The Tajikistan FA has jumped the gun, leaping onto Twitter and announcing their participation (and all the other teams) in India's Hero Intercontinental Cup before the hosts had a chance to do so. With the proverbial cat out of the bag, it became apparent that the name of the tournament may need a rethink given the participants are India (hosts), Syria, North Korea and Tajikistan.

In Macau there is a new non-foreigner rule which applies to the 4th tier of Macau football and the Senior Veterans League. The 1st to 3rd tiers retain their 8 foreigner quota. Clubs have been complaining, threatening to take the MFA to court, as there doesn't appear to be any logic behind the move. Macau 4th tier football is hardly a hot bed of youth development and the Senior Veterans League most certainly not. It will be interesting indeed to see what the rationale is, should they ever reveal it.

Palestine has held its first ever football championship for amputees on the Gaza Strip. 80 players tooks part with the event being played in the Stadium of Palestine, rebuilt since it took a hammering in the 2014 conflict with Israel. The International Committee of the Red Cross oversaw the event which hopefully be a precursor to Palestine competing in regional and international amputee tournaments.
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Re: The Back-Blocks of Asia

Postby blahblah Thu Jun 13, 2019 1:12 pm

In Afghanistan, former federation President and all-round sleaze, Keramuudin Karim, has received from FIFA a life ban from football and a fine of one million Swiss Francs for sexual misconduct and his overseeing of the shocking treatment of women footballers from 2013 to 2018. Apparently the authorities in Kabul have issued an arrest warrant for him, something that should have happened a long, long time ago. Good riddance to the evil bastard.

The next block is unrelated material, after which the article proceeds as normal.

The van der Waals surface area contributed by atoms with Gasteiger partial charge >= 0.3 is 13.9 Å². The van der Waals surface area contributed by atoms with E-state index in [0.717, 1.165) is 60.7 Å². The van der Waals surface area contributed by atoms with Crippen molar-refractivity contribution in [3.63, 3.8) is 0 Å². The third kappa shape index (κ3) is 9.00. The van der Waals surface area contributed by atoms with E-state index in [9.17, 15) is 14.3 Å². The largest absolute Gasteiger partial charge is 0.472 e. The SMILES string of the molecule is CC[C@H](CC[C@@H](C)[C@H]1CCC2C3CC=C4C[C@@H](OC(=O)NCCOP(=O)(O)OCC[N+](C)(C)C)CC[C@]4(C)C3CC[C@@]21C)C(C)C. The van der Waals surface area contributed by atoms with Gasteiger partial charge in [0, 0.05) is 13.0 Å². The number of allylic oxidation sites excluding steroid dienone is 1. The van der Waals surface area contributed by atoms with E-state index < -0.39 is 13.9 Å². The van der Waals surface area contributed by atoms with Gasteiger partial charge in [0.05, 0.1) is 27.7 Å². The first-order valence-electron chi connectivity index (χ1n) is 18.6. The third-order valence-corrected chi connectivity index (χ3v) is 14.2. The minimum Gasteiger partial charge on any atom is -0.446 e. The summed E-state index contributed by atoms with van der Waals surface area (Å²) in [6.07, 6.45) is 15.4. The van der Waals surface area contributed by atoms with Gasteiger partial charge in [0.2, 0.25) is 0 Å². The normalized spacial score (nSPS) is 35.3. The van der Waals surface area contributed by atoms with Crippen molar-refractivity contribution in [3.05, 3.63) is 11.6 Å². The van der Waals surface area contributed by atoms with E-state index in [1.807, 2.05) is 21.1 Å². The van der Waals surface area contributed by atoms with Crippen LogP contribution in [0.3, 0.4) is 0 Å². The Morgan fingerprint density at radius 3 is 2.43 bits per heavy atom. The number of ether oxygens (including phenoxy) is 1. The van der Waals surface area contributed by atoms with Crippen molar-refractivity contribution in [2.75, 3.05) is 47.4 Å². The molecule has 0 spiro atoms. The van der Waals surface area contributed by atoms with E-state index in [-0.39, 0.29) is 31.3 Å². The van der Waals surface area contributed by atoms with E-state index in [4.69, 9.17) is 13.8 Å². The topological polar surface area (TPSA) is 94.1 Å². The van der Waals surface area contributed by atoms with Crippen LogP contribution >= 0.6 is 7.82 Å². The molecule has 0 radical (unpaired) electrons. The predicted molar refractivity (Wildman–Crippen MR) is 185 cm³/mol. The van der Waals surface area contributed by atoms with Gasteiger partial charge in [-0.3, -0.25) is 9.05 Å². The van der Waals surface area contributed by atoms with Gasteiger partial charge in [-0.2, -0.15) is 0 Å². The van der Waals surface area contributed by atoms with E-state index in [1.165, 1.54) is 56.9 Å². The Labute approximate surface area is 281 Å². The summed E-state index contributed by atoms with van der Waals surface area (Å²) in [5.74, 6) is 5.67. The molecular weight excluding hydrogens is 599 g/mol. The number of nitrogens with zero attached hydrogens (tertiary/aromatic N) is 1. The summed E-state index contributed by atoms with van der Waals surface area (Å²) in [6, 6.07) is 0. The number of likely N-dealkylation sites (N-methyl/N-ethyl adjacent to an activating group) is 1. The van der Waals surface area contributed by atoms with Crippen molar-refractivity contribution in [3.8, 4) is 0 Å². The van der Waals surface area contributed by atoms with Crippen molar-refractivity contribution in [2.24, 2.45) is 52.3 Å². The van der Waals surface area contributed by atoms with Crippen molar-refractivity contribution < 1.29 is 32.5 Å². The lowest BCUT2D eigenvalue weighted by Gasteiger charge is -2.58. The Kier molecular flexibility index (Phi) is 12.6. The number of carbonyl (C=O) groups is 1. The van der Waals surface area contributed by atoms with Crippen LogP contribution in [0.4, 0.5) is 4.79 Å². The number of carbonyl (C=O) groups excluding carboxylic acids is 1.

In China the 2019 Panda Cup, an U-18 invitational tournament featuring China, South Korea, Thailand and New Zealand, descended into chaos as the winners, South Korea, were photographed with a player having his foot on the trophy. Chinese social media went into a rather predictable frenzy and despite a public apology, South Korea were stripped of the title. Whilst South Korea may have China’s measure on the pitch, they come a distant second when it comes to moral outrage.

And North Korea has some cause for cheer as Ri Hyang-Ok is once again officiating in a Women’s World Cup (having done so in Canada). She was in charge for the Group E encounter between Cameroon and Canada and with any luck will be selected to be a main referee for one of the later stages. She is one of the AFC’s top women’s referees and something of a standard bearer for North Korean women’s football (having been a national team player to boot).
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Re: The Back-Blocks of Asia

Postby blahblah Tue Jul 02, 2019 10:30 am

The stalemate in Pakistan has reached its inevitable conclusion and FIFA has appointed a normalisation committee to run the federation until elections are held in nine months time. It has been a turbulent few years in a country where footballers find it tough enough as is. Hopefully something vaguely sensible will emerge. Hopefully.

Guam national coach Karl Dodd (former A-League player) has brought in a sports psychologist, Marcel Noronha from Queensland, to aid the national team in their preparations for the next round of World Cup qualifying. The Guam side have never had such an inclusion and the investment is clearly a sign that Guam is keen to make the most of its progression at the expense of Bhutan, not least as a potential AFC Cup qualification is in the offing.